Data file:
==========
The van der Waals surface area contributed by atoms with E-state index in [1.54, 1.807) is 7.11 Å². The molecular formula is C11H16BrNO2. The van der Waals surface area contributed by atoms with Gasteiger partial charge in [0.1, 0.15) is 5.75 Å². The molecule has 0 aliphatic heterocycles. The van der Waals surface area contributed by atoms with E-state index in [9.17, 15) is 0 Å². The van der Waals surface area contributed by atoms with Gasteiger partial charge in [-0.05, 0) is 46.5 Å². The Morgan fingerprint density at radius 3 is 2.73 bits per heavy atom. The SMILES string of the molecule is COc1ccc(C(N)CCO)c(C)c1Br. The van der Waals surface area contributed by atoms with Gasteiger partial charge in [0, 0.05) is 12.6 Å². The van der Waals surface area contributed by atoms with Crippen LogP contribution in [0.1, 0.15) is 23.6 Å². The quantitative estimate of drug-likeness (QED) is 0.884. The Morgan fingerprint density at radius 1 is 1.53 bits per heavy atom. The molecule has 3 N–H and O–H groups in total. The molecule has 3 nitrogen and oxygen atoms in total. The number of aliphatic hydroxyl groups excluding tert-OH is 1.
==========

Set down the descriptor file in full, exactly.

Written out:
The van der Waals surface area contributed by atoms with E-state index in [1.54, 1.807) is 7.11 Å². The molecular formula is C11H16BrNO2. The van der Waals surface area contributed by atoms with Gasteiger partial charge in [0.1, 0.15) is 5.75 Å². The molecule has 0 aliphatic heterocycles. The van der Waals surface area contributed by atoms with E-state index in [9.17, 15) is 0 Å². The van der Waals surface area contributed by atoms with Gasteiger partial charge in [-0.05, 0) is 46.5 Å². The Morgan fingerprint density at radius 3 is 2.73 bits per heavy atom. The SMILES string of the molecule is COc1ccc(C(N)CCO)c(C)c1Br. The van der Waals surface area contributed by atoms with Gasteiger partial charge in [0, 0.05) is 12.6 Å². The van der Waals surface area contributed by atoms with Crippen LogP contribution in [0.1, 0.15) is 23.6 Å². The quantitative estimate of drug-likeness (QED) is 0.884. The Morgan fingerprint density at radius 1 is 1.53 bits per heavy atom. The molecule has 3 N–H and O–H groups in total. The molecule has 3 nitrogen and oxygen atoms in total. The number of aliphatic hydroxyl groups excluding tert-OH is 1.